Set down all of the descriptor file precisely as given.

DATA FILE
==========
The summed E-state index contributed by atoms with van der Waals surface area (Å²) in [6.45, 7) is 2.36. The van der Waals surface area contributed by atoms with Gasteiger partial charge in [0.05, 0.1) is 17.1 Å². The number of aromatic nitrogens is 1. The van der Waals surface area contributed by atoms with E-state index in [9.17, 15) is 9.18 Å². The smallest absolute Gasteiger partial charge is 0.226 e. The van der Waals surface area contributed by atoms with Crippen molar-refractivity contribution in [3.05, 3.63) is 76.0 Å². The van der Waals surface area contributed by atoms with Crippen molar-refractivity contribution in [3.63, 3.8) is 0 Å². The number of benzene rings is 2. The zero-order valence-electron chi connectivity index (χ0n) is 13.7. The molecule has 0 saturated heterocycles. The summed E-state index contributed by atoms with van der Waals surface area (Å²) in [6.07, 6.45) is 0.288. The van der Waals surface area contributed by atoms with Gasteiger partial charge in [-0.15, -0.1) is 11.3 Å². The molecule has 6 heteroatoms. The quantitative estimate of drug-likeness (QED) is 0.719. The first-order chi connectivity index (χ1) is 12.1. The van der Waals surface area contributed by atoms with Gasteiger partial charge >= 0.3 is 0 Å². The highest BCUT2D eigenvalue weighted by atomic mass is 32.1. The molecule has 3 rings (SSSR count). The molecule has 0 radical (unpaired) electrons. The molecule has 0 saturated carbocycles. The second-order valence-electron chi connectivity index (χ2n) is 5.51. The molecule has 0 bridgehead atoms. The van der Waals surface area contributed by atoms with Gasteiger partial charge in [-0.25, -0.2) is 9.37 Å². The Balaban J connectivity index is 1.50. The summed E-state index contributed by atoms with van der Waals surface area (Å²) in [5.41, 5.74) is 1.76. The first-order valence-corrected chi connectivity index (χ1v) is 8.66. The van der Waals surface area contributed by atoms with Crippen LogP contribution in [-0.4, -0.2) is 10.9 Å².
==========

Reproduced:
The summed E-state index contributed by atoms with van der Waals surface area (Å²) in [6.45, 7) is 2.36. The van der Waals surface area contributed by atoms with Gasteiger partial charge in [0.05, 0.1) is 17.1 Å². The number of aromatic nitrogens is 1. The van der Waals surface area contributed by atoms with E-state index in [9.17, 15) is 9.18 Å². The smallest absolute Gasteiger partial charge is 0.226 e. The van der Waals surface area contributed by atoms with Crippen molar-refractivity contribution in [3.05, 3.63) is 76.0 Å². The van der Waals surface area contributed by atoms with Crippen molar-refractivity contribution in [3.63, 3.8) is 0 Å². The number of benzene rings is 2. The zero-order valence-electron chi connectivity index (χ0n) is 13.7. The molecule has 0 saturated heterocycles. The summed E-state index contributed by atoms with van der Waals surface area (Å²) in [6.07, 6.45) is 0.288. The van der Waals surface area contributed by atoms with Gasteiger partial charge in [-0.15, -0.1) is 11.3 Å². The molecule has 6 heteroatoms. The quantitative estimate of drug-likeness (QED) is 0.719. The first-order chi connectivity index (χ1) is 12.1. The van der Waals surface area contributed by atoms with Gasteiger partial charge >= 0.3 is 0 Å². The highest BCUT2D eigenvalue weighted by atomic mass is 32.1. The molecule has 3 rings (SSSR count). The molecule has 0 radical (unpaired) electrons. The molecule has 0 saturated carbocycles. The second-order valence-electron chi connectivity index (χ2n) is 5.51. The molecule has 0 bridgehead atoms. The van der Waals surface area contributed by atoms with Gasteiger partial charge in [-0.25, -0.2) is 9.37 Å². The Balaban J connectivity index is 1.50. The summed E-state index contributed by atoms with van der Waals surface area (Å²) in [5.41, 5.74) is 1.76. The first-order valence-corrected chi connectivity index (χ1v) is 8.66. The van der Waals surface area contributed by atoms with Crippen LogP contribution in [-0.4, -0.2) is 10.9 Å².